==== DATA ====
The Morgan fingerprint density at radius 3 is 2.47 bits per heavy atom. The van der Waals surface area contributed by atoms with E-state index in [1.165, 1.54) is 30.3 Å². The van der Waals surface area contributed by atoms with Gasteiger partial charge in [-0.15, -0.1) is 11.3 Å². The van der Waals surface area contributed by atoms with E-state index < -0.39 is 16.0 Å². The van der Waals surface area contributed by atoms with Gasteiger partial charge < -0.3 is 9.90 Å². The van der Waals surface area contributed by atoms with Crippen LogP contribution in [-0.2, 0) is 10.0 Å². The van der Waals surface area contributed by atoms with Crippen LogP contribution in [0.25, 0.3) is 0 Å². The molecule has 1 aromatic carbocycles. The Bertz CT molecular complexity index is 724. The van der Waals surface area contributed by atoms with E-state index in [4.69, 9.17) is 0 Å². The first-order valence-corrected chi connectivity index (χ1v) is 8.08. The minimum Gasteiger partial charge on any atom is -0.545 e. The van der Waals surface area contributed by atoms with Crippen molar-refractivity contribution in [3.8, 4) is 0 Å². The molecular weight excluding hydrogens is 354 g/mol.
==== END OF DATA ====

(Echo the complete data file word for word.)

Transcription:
The Morgan fingerprint density at radius 3 is 2.47 bits per heavy atom. The van der Waals surface area contributed by atoms with E-state index in [1.165, 1.54) is 30.3 Å². The van der Waals surface area contributed by atoms with Gasteiger partial charge in [-0.15, -0.1) is 11.3 Å². The van der Waals surface area contributed by atoms with E-state index < -0.39 is 16.0 Å². The van der Waals surface area contributed by atoms with Gasteiger partial charge < -0.3 is 9.90 Å². The van der Waals surface area contributed by atoms with Crippen LogP contribution in [-0.2, 0) is 10.0 Å². The van der Waals surface area contributed by atoms with Crippen LogP contribution in [0.25, 0.3) is 0 Å². The molecule has 1 aromatic carbocycles. The Bertz CT molecular complexity index is 724. The van der Waals surface area contributed by atoms with E-state index in [4.69, 9.17) is 0 Å². The first-order valence-corrected chi connectivity index (χ1v) is 8.08. The minimum Gasteiger partial charge on any atom is -0.545 e. The van der Waals surface area contributed by atoms with Crippen molar-refractivity contribution in [3.8, 4) is 0 Å². The molecular weight excluding hydrogens is 354 g/mol.